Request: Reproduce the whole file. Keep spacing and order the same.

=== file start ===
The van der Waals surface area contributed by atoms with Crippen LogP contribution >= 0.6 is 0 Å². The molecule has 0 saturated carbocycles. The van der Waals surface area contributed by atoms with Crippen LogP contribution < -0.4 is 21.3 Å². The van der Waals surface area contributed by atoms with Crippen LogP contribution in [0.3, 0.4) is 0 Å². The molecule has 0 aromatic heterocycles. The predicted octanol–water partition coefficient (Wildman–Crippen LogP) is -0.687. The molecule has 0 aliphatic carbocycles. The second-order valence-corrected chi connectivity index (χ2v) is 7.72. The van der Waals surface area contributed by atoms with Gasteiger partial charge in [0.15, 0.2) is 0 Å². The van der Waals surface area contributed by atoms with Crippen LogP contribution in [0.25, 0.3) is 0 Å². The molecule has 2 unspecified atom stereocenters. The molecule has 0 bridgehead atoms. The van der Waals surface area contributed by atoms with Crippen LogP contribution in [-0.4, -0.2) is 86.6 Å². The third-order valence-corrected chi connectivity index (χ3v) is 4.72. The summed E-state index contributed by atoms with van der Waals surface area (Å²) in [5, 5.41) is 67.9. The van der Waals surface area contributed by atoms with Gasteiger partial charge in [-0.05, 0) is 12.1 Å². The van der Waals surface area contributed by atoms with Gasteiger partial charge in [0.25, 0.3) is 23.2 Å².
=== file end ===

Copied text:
The van der Waals surface area contributed by atoms with Crippen LogP contribution >= 0.6 is 0 Å². The molecule has 0 saturated carbocycles. The van der Waals surface area contributed by atoms with Crippen LogP contribution < -0.4 is 21.3 Å². The van der Waals surface area contributed by atoms with Crippen LogP contribution in [0.3, 0.4) is 0 Å². The molecule has 0 aromatic heterocycles. The predicted octanol–water partition coefficient (Wildman–Crippen LogP) is -0.687. The molecule has 0 aliphatic carbocycles. The second-order valence-corrected chi connectivity index (χ2v) is 7.72. The van der Waals surface area contributed by atoms with Gasteiger partial charge in [0.15, 0.2) is 0 Å². The van der Waals surface area contributed by atoms with Crippen LogP contribution in [0.25, 0.3) is 0 Å². The molecule has 2 unspecified atom stereocenters. The molecule has 0 bridgehead atoms. The van der Waals surface area contributed by atoms with Crippen LogP contribution in [-0.4, -0.2) is 86.6 Å². The third-order valence-corrected chi connectivity index (χ3v) is 4.72. The summed E-state index contributed by atoms with van der Waals surface area (Å²) in [5, 5.41) is 67.9. The van der Waals surface area contributed by atoms with Gasteiger partial charge in [-0.05, 0) is 12.1 Å². The van der Waals surface area contributed by atoms with Gasteiger partial charge in [0.25, 0.3) is 23.2 Å².